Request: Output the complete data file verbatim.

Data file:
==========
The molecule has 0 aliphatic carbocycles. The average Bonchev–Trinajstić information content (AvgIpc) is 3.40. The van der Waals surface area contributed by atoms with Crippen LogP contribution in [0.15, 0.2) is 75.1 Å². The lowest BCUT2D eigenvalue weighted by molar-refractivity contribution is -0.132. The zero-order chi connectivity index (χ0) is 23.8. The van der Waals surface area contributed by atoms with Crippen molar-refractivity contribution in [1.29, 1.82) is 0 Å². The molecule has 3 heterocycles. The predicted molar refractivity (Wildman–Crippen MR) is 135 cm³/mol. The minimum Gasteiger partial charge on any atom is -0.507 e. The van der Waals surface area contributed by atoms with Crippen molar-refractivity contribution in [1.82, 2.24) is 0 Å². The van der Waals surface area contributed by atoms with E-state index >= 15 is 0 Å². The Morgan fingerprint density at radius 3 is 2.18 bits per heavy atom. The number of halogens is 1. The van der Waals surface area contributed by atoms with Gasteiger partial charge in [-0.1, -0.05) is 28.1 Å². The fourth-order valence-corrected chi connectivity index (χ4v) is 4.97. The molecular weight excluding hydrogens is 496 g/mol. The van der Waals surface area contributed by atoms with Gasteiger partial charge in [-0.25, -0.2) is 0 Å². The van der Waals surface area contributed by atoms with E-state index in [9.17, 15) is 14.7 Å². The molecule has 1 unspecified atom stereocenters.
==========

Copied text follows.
The molecule has 0 aliphatic carbocycles. The average Bonchev–Trinajstić information content (AvgIpc) is 3.40. The van der Waals surface area contributed by atoms with Crippen LogP contribution in [0.15, 0.2) is 75.1 Å². The lowest BCUT2D eigenvalue weighted by molar-refractivity contribution is -0.132. The zero-order chi connectivity index (χ0) is 23.8. The van der Waals surface area contributed by atoms with Crippen molar-refractivity contribution in [1.29, 1.82) is 0 Å². The molecule has 3 heterocycles. The predicted molar refractivity (Wildman–Crippen MR) is 135 cm³/mol. The minimum Gasteiger partial charge on any atom is -0.507 e. The van der Waals surface area contributed by atoms with Crippen molar-refractivity contribution in [1.82, 2.24) is 0 Å². The van der Waals surface area contributed by atoms with E-state index >= 15 is 0 Å². The Morgan fingerprint density at radius 3 is 2.18 bits per heavy atom. The number of halogens is 1. The van der Waals surface area contributed by atoms with Gasteiger partial charge in [-0.1, -0.05) is 28.1 Å². The fourth-order valence-corrected chi connectivity index (χ4v) is 4.97. The molecular weight excluding hydrogens is 496 g/mol. The van der Waals surface area contributed by atoms with Gasteiger partial charge in [-0.25, -0.2) is 0 Å². The van der Waals surface area contributed by atoms with E-state index in [9.17, 15) is 14.7 Å². The molecule has 1 unspecified atom stereocenters.